- Multi-configuration project: If you have a project that requires different settings, for example, because you use different test environments, select this option.
- Folder: A folder is a container in which you can store nested objects.
- GitHub Organization: This option searches all repositories of an account for GitHub.
- Multibranch Pipeline: This allows you to create several pipelines directly.
Jenkins focuses on the freestyle projects, which is why we will create one in our example.
On the following page you have numerous setting options. You configure your project in six categories. Suppose you write a program in Java and want to use Continuous Integration. First, we will deal with source code management. The sample program is located in a Git repository on your computer (it is also possible to connect Jenkins to GitHub, for example). Therefore, enter the correct directory under the item "Git". You can also work with a Subversion.
The next step is to select the build trigger. This determines the situations in which Jenkins should start a build. This is possible, for example, by a special script of another program after another build has been completed, or regularly at certain time intervals. You can also trigger a build manually when you are ready - as we will do in our example.
The build environment that Jenkins lets you configure next contains more options around builds: Should it be aborted, for example, if the process hangs? Or do you want to print a timestamp in the console? None of the options are mandatory.
After all, it's all about the build: Here you determine what your program should be built with. Since you have already integrated connections to Ant and Gradle in the standard selection of plug-ins, you can choose one of these programs. However, it is also possible to use simple command line commands. Select the option for batch commands and let your program compile:
javac MyProgram.java java MyProgram
After that, Jenkins gives you the ability to perform actions after the build. Testing is an important factor here. Use the "Publish JUnit test result report" option to connect Jenkins and JUnit to integrate results from the Java test framework. With additional plug-ins you can also connect Jenkins to other test environments. You can even run automatic tests using Jenkins. Emailing yourself and others about the status of the build is also an option. The final step is simple: save the information and you have created your first job.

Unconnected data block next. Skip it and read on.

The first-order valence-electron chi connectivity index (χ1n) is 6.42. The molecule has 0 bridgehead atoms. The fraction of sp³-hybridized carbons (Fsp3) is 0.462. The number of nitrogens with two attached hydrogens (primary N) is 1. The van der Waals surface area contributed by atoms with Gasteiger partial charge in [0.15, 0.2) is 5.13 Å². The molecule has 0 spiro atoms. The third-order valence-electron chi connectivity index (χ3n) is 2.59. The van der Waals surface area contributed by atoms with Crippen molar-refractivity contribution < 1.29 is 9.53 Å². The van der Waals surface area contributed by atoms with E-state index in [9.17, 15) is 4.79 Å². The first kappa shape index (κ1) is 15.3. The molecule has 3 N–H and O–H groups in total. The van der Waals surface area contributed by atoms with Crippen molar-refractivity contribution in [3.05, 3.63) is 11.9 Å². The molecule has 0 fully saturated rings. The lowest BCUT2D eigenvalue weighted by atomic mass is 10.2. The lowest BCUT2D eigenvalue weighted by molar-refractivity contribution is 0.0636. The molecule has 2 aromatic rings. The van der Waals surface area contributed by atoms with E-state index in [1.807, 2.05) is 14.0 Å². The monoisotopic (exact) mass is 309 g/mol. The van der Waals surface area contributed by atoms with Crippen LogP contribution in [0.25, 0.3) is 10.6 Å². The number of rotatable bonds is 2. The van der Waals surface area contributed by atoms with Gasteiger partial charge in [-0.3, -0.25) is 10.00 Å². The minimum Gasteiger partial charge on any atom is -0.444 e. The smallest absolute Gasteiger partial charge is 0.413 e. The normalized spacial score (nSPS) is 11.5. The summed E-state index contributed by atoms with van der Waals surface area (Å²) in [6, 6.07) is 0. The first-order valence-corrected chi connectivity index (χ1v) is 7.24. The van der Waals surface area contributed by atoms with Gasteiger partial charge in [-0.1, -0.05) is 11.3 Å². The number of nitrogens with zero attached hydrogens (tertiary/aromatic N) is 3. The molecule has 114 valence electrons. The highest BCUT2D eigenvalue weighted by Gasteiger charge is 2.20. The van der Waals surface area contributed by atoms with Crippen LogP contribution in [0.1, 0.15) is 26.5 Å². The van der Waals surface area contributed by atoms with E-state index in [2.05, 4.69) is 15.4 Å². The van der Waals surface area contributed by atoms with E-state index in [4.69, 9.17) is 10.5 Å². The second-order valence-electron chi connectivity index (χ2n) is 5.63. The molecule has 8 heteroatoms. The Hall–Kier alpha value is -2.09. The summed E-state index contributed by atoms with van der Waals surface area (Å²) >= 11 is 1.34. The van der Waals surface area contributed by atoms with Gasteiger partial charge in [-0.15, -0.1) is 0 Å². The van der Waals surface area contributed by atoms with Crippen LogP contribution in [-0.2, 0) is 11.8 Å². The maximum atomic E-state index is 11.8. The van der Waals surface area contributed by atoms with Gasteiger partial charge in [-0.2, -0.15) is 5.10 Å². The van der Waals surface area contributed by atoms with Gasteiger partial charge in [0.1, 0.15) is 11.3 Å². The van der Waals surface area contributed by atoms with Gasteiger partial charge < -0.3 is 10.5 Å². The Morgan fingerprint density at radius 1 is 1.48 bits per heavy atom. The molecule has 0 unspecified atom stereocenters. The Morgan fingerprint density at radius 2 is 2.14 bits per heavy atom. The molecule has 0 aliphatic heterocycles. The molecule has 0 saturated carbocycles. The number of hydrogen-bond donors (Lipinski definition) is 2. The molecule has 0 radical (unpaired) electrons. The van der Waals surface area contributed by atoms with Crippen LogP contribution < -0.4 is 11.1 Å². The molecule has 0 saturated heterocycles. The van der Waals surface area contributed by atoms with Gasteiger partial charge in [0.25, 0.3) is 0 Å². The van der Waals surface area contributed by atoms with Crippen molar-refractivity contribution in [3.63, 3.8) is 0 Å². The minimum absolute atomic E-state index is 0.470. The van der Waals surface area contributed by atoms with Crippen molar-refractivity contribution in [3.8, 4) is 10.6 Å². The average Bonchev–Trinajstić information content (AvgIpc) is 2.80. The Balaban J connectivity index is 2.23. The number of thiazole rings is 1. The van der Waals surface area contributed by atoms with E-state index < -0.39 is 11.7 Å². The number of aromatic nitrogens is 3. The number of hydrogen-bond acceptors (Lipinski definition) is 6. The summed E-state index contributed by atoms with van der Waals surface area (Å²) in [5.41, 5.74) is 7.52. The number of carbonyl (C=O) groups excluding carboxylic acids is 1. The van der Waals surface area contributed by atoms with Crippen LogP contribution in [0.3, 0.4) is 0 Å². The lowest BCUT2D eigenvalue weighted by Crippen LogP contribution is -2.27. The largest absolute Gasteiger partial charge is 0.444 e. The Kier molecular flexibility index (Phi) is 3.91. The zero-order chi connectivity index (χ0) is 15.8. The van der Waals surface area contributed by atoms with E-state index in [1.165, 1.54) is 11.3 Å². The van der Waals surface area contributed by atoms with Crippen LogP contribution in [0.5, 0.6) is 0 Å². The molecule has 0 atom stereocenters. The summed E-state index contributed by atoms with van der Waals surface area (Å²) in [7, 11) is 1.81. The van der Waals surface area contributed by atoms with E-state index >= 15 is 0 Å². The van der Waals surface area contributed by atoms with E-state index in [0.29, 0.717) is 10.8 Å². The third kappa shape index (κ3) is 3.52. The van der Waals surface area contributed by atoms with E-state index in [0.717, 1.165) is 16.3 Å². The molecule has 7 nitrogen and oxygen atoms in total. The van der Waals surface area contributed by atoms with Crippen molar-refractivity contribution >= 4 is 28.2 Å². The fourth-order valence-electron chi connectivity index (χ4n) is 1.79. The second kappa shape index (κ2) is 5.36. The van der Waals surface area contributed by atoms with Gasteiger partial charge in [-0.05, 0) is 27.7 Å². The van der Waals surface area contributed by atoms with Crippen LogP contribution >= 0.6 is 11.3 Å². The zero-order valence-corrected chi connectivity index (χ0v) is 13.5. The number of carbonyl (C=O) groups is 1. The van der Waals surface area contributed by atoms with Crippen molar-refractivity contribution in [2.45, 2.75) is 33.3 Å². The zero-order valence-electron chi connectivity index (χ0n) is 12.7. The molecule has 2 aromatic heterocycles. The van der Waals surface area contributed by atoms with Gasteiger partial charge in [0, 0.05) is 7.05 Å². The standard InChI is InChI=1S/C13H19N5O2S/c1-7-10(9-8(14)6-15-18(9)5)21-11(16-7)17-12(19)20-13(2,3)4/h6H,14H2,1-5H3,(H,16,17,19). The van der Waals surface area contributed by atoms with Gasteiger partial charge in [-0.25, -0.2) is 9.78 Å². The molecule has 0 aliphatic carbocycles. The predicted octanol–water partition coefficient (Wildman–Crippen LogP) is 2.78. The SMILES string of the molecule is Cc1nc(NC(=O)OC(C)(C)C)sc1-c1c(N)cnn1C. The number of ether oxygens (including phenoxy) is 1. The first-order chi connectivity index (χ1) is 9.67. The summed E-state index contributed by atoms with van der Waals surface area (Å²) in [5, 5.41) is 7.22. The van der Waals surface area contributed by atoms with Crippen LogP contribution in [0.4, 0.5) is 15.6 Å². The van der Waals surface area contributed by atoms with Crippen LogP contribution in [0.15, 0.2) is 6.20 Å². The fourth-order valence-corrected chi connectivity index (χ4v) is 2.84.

If you want to install plug-ins, you should restart the Jenkins server. You can do this by logging out and adding safeRestart to the URL in the address bar of the browser (e.g. localhost:8080/safeRestart). If you now log in again, you can confirm that you want to restart.
Each project has its own subpage in Jenkins. Here you can trigger a build, change the settings again and see the status. On the “status” page, Jenkins also shows you the build history. Was the last build successful or not? Blue dots show that it was successful, red dots mark an error – and you should fix this straight away. At this point, you can also see when a build is being created. A click on the build number takes you to a detail page where you can also view the console output.
The Jenkins Dashboard shows you all the projects you're working on. Here, too, the program highlights the status of the project in color. You will also receive information about the build stability in the form of a weather report. This is a statistic how stable the builds of the project are on average. If more than 80 percent of your builds are successful, you will see a sun. Below this value, the symbolic weather gets worse and worse.
Jenkins gives you many more ways to customize the program to your working conditions and simplify your continuous integration process. You will find a suitable solution for most situations, in particular if you use the various plug-ins.